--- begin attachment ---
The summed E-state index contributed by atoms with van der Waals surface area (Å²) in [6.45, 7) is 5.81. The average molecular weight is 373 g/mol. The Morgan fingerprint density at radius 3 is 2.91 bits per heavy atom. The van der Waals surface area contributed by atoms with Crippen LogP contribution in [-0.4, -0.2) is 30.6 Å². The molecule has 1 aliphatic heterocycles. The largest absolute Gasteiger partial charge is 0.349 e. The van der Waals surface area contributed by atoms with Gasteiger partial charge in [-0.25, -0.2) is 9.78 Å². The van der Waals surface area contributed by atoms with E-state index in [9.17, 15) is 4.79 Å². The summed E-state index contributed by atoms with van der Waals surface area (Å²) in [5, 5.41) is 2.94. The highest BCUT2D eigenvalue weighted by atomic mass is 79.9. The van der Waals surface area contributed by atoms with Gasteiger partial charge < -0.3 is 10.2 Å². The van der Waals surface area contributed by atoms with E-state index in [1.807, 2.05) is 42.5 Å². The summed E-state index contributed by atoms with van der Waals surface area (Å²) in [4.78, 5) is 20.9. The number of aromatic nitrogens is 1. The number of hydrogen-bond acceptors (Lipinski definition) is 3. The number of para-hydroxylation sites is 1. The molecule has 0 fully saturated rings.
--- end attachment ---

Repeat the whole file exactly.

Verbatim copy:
The summed E-state index contributed by atoms with van der Waals surface area (Å²) in [6.45, 7) is 5.81. The average molecular weight is 373 g/mol. The Morgan fingerprint density at radius 3 is 2.91 bits per heavy atom. The van der Waals surface area contributed by atoms with Crippen LogP contribution in [-0.4, -0.2) is 30.6 Å². The molecule has 1 aliphatic heterocycles. The largest absolute Gasteiger partial charge is 0.349 e. The van der Waals surface area contributed by atoms with Gasteiger partial charge in [-0.25, -0.2) is 9.78 Å². The van der Waals surface area contributed by atoms with E-state index in [9.17, 15) is 4.79 Å². The summed E-state index contributed by atoms with van der Waals surface area (Å²) in [5, 5.41) is 2.94. The highest BCUT2D eigenvalue weighted by atomic mass is 79.9. The van der Waals surface area contributed by atoms with Gasteiger partial charge < -0.3 is 10.2 Å². The van der Waals surface area contributed by atoms with E-state index in [1.807, 2.05) is 42.5 Å². The summed E-state index contributed by atoms with van der Waals surface area (Å²) in [4.78, 5) is 20.9. The number of aromatic nitrogens is 1. The number of hydrogen-bond acceptors (Lipinski definition) is 3. The number of para-hydroxylation sites is 1. The molecule has 0 fully saturated rings.